Muhammad ibn Mūsā al-Khwārizmī
Al-Khwarizmi (Mohammad ebne Mūsā Khwārazmī محمد بن موسی خوارزمی) was a Persian mathematician, astronomer, astrologer and geographer. He was born around 780 in Khwārizm, then part of Persia (now Khiva, Uzbekistan) and died around 850. He worked most of his life as a scholar in the House of Wisdom in Baghdad.
His Algebra was the first book on the systematic solution of linear and quadratic equations. Consequently he is considered by many to be the father of algebra, a title some scholars assign to Diophantus. Latin translations of his Arithmetic, on the Indian numerals, introduced the decimal Positional notation|positional number system to the Western world in the twelfth century. He was among the first to use zero as a place holder in positional base notation. The word algorithm derives from his name. He revised and updated Ptolemy's Geography as well as writing several works on astronomy and astrology.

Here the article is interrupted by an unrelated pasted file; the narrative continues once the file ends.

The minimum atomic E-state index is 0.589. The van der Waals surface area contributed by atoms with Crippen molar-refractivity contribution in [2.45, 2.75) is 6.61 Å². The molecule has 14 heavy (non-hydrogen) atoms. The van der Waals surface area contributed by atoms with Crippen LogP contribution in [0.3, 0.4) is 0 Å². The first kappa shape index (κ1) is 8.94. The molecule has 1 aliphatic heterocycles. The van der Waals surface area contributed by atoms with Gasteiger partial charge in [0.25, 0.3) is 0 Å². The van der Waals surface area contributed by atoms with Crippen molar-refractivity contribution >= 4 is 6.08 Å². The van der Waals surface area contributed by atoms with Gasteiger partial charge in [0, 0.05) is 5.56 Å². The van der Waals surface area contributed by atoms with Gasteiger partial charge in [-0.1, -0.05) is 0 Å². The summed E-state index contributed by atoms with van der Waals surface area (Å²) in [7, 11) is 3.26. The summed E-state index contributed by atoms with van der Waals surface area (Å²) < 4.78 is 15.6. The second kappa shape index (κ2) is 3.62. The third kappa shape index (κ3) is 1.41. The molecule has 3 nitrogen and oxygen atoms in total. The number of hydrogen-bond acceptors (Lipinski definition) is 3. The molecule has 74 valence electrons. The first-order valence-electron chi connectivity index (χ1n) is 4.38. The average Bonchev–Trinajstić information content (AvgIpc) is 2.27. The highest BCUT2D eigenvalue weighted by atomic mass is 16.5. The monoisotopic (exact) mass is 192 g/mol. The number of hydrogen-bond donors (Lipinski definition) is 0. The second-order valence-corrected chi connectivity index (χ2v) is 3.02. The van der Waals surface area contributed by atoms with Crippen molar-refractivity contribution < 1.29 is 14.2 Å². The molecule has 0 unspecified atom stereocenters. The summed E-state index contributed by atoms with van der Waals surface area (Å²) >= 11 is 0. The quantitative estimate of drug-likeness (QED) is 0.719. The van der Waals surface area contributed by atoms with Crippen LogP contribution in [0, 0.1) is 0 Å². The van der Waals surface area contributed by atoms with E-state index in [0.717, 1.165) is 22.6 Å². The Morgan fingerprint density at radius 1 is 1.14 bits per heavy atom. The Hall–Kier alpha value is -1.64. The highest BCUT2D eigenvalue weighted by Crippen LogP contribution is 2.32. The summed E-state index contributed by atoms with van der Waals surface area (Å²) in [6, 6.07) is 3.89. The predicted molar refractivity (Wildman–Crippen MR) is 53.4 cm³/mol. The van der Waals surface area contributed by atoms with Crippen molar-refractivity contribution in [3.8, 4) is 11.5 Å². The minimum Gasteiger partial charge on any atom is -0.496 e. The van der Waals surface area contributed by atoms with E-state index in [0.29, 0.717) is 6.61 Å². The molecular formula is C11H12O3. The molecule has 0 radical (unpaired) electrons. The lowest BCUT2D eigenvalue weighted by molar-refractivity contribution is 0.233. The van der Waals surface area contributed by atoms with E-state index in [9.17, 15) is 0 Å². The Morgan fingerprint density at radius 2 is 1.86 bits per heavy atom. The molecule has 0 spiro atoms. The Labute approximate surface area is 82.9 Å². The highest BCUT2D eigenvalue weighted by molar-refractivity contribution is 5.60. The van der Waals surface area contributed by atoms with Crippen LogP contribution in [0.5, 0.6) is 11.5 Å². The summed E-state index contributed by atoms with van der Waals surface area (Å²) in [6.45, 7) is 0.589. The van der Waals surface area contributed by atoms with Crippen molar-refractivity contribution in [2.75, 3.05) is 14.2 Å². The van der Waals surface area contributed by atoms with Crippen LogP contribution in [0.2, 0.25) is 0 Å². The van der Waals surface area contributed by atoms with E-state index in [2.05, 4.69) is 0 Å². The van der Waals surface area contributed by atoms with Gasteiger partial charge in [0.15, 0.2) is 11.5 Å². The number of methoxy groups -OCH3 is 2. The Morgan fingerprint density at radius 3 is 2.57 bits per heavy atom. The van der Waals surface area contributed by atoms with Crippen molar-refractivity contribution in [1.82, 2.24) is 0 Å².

His contributions not only made a great impact on mathematics, but on language as well. The word algebra is derived from al-jabr, one of the two operations used to solve quadratic equations, as described in his book.
- That fondness for science, ... that affability and condescension which God shows to the learned, that promptitude with which he protects and supports them in the elucidation of obscurities and in the removal of difficulties, has encouraged me to compose a short work on calculating by al-jabr and al-muqabala , confining it to what is easiest and most useful in arithmetic.
[al-jabr means "restoring", referring to the process of moving a subtracted quantity to the other side of an equation; al-muqabala is "comparing" and refers to subtracting equal quantities from both sides of an equation.]